"He's a great quarterback so he puts it right where I need to get it," Washington wideout Rome Odunze said.

Penix's 16-to-2 touchdown to interception ratio, coupled with his 1,999 total passing yards, can only encapsulate his dominance this season. Surrounded by a slew of skill players, Penix has shown off his playmaking and deep ball plenty. Perhaps the biggest sign of Penix's success can be found by watching and hearing how he's felt this year.

"It's been very fun, I'm not even going to lie," Penix said. "It takes me back to my young days."

DEPENDING ON YOUR perspective, the aforementioned three quarterbacks at the top of the sport have been thriving in the shadow of a quarterback in their own conference.

That would be Sanders.

For reasons both within and outside his control, Sanders has become one of the conference's -- well, the sport's -- marquee players. And though the noise that surrounds him is saturated, the junior has met the frenzy with impressive play. Outside of having more passing yards than any quarterback in the country, Sanders is completing 72.7% of his passes and has thrown 16 touchdowns to just two interceptions.

It's evident how much Colorado relies on Sanders' passing to carry the load offensively -- so far he's averaging over 42 attempts per game (third-highest in the country) -- but watching the Buffs play, it's hard to argue they should be opting for any other strategy. During what was supposed to be a transition year for Deion Sanders, Shedeur's play has carried them to four wins. Shedeur's ability to perform under pressure despite being sacked 23 times -- more than any quarterback in the country -- has also played a factor.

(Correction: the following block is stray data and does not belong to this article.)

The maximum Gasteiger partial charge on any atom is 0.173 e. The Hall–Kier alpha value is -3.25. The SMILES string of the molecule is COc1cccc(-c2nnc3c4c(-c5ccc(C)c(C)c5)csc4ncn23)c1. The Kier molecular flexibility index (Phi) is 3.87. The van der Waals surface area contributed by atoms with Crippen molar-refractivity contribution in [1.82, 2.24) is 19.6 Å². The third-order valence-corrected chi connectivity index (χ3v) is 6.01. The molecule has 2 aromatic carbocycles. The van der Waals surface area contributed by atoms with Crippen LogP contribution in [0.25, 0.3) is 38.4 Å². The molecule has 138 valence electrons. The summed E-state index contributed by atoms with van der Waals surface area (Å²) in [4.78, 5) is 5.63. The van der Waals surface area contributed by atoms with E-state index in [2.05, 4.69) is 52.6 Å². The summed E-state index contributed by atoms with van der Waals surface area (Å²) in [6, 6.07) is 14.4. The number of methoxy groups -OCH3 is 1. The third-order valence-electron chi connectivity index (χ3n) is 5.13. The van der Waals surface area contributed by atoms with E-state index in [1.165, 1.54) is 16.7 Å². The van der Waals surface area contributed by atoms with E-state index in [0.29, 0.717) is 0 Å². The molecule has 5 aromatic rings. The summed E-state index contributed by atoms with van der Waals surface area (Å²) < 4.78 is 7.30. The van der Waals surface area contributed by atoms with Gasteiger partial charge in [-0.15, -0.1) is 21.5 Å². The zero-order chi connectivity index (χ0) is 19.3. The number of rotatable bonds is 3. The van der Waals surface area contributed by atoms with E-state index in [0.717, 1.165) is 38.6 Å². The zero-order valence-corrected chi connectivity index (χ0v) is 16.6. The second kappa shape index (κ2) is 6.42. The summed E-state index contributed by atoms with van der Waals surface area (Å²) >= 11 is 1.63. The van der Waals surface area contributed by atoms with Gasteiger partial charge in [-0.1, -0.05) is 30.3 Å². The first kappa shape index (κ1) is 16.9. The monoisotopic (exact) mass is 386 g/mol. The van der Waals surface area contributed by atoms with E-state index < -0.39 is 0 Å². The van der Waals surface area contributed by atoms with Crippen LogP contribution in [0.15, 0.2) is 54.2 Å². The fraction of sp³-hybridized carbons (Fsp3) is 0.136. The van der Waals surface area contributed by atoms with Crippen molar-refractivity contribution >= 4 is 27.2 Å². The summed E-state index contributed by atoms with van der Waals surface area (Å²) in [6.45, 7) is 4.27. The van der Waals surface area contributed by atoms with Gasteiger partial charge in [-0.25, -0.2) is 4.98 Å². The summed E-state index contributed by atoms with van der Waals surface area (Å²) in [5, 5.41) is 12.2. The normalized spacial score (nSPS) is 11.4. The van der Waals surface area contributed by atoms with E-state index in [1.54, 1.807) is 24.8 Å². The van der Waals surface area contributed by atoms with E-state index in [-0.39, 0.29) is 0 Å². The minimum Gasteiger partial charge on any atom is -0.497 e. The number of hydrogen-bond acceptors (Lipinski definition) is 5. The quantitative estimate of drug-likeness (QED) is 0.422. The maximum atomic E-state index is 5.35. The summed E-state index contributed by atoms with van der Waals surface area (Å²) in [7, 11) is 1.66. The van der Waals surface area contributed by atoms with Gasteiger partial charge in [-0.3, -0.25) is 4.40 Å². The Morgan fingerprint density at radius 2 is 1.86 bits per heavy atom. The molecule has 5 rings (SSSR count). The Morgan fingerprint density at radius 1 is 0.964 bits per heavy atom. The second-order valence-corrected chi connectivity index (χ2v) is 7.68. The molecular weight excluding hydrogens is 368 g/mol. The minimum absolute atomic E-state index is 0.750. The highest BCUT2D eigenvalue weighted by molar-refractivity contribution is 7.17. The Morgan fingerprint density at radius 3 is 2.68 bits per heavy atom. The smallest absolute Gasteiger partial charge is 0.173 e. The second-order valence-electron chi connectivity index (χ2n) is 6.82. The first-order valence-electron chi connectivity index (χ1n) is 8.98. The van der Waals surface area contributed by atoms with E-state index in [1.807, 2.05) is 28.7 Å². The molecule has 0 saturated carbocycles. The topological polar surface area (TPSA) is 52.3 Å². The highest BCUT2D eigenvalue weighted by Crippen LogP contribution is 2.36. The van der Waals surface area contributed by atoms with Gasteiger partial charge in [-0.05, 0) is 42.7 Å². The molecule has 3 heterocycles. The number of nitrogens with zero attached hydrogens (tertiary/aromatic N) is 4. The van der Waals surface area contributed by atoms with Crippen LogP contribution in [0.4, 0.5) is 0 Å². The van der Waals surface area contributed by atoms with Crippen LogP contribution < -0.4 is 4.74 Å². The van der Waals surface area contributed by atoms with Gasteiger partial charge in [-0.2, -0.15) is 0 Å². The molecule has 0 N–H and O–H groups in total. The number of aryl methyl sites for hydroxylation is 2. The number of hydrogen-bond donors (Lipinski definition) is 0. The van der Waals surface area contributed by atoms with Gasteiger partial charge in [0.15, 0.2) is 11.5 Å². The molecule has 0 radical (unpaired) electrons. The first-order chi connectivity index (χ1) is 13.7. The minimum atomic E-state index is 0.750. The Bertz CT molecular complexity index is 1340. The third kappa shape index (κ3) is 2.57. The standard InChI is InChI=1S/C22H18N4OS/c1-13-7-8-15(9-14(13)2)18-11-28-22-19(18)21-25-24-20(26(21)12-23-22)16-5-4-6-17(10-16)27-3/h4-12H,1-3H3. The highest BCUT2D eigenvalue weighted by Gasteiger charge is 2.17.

"He always does this," Deion said of Shedeur after the Buffs beat out Arizona State last week thanks to a Shedeur drive. "You see it every week, this ain't new for him. You've seen this every week. We've seen him do this every week. It's like we wait for him to put on his cape and do what he does. That's what he does every week. You guys should be accustomed to it by now."

It's true. At Jackson State, Shedeur had multiple winning drives and clutch throws on his way to back-to-back 3,000-plus-yards seasons. The transition to a Power 5 conference hasn't stopped him, and one could say the same for Washington State's Ward, who last year transferred from Incarnate Word.

Ward was more of an unknown than many of his Pac-12 counterparts, but his stats at Incarnate Word (4,648 yards, 47 touchdowns in 2021) leaped off the page. After a transition season last year, when he still threw for over 3,000 yards, Ward has looked more comfortable and effective in the Cougars' offense this season, putting together two performances of over 400 yards and two games of at least four touchdowns. Through five games, he is on pace for over 30 touchdowns.